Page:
Home Flora of Missouri
Home
Name Search
Families
Volumes
Castilleja Mutis ex L. f. Search in The Plant ListSearch in IPNISearch in Australian Plant Name IndexSearch in Index Nominum Genericorum (ING)Search in NYBG Virtual HerbariumSearch in JSTOR Plant ScienceSearch in SEINetSearch in African Plants Database at Geneva Botanical GardenSearch in Flora do Brasil 2020Search in Reflora - Virtual HerbariumSearch in Living Collections Decrease font Increase font Restore font
 

Published In: Supplementum Plantarum 47–48. 1781[1782]. (Apr 1782) (Suppl. Pl.) Name publication detailView in BotanicusView in Biodiversity Heritage Library
 

Project Name Data (Last Modified On 8/25/2017)
Acceptance : Accepted
 

Export To PDF Export To Word

4. Castilleja Mutis ex L.f. (paintbrush, painted cup)

Plants annual, biennial, or perennial herbs, with fibrous roots, sometimes with woody bases, hemiparasitic, often lacking a well-developed taproot, light green to dark green, sometimes purplish-tinged, sometimes blackening upon drying. Stems solitary to several, often unbranched (branched elsewhere), erect or ascending, rounded or sometimes slightly ridged from the leaf bases, 2 of the sides sometimes slightly concave, moderately to densely grayish-pubescent with slender, weak, multicellular, nonglandular hairs, these often appearing woolly or cobwebby, sometimes wearing away in patches. Leaves alternate, sometimes also basal, sessile. Leaf blades variously shaped, entire or deeply pinnately divided or lobed into 3–7 divisions or lobes, these linear, entire along the margins, sharply pointed at the tips. Inflorescences dense, short to more commonly elongate, terminal spikes or spikelike racemes with at least the lowermost bracts more or less leafy, the median and upper bracts in some species becoming more incised and brightly colored, the flowers solitary in the axil of each bract; sessile or very short-stalked (to 2 mm in our species), lacking bractlets. Cleistogamous flowers absent. Calyces zygomorphic, tubular, strongly oblique at the tip, deeply divided into 2 primary lobes, each of these variously further lobed or divided, the lips often brightly colored (usually colored similarly to the bracts), persistent, becoming somewhat distended and papery at fruiting. Corollas 20–55 mm long, strongly bilabiate, green to yellow (red elsewhere), narrowly tubular, the upper lip fused into a slender, structure folded around the stamens, this not or only slightly hooded, tapered to an unlobed, beaklike tip, the lower lip variously well-developed or reduced, shorter than the upper one, ascending or spreading, usually 3-lobed or appearing 3-toothed, the tube straight to slightly arched, glabrous on the inner surface, the tube and lips minutely to shortly hairy on the outer surface (sometimes appearing somewhat mealy). Stamens hidden under the upper corolla lip, the filaments of 2 lengths, glabrous or hairy near the base, the anthers with 2 sacs, these unequal (1 attached near the midpoint, the other attached at its tip), blunt at the ends, yellow, glabrous. Style extended under the upper corolla lip, usually slightly exserted, the stigmatic portion capitate, unlobed or 2-lobed. Fruits (in our species) 8–17 mm long, somewhat obliquely oblong-ovoid, glabrous. Seeds variously shaped (even within a single capsule), asymmetrically oblong to oblong-ovoid or trapezoidal in outline, the outer wall loosely attached, with somewhat enlarged, translucent cells that typically lose their outer wall at maturity, the surface thus with a fine network of prominent, polygonal ridges and pits, tan to yellowish brown, orangish brown, or brown, sometimes appearing somewhat iridescent. About 190 species, North America, Central America, South America, Caribbean Islands, Europe, Asia.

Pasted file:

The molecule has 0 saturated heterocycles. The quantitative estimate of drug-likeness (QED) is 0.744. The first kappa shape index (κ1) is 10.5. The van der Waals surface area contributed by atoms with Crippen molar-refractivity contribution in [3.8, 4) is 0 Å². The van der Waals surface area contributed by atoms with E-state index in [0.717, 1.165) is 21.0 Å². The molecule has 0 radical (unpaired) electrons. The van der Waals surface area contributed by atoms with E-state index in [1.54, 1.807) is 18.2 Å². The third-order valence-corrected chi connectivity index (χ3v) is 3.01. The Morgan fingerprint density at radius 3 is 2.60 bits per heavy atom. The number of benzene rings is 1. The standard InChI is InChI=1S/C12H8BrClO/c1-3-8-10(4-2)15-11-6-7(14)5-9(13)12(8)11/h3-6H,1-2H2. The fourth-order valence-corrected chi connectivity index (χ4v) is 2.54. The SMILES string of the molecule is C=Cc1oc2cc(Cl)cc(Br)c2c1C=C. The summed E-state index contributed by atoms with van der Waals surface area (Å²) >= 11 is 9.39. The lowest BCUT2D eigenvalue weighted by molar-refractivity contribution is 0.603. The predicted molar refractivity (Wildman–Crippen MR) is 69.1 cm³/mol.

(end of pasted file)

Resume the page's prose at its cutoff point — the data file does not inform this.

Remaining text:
At least the Missouri species of Castilleja typically have a very broad host range that includes everything from grasses to prairie forbs, and woody plants, and studies have shown that plants will even attempt to form haustoria on inert objects, such as pebbles and organic remains of dead plants (Malcolm, 1966).

 
 
 
© 2017 Missouri Botanical Garden - 4344 Shaw Boulevard - Saint Louis, Missouri 63110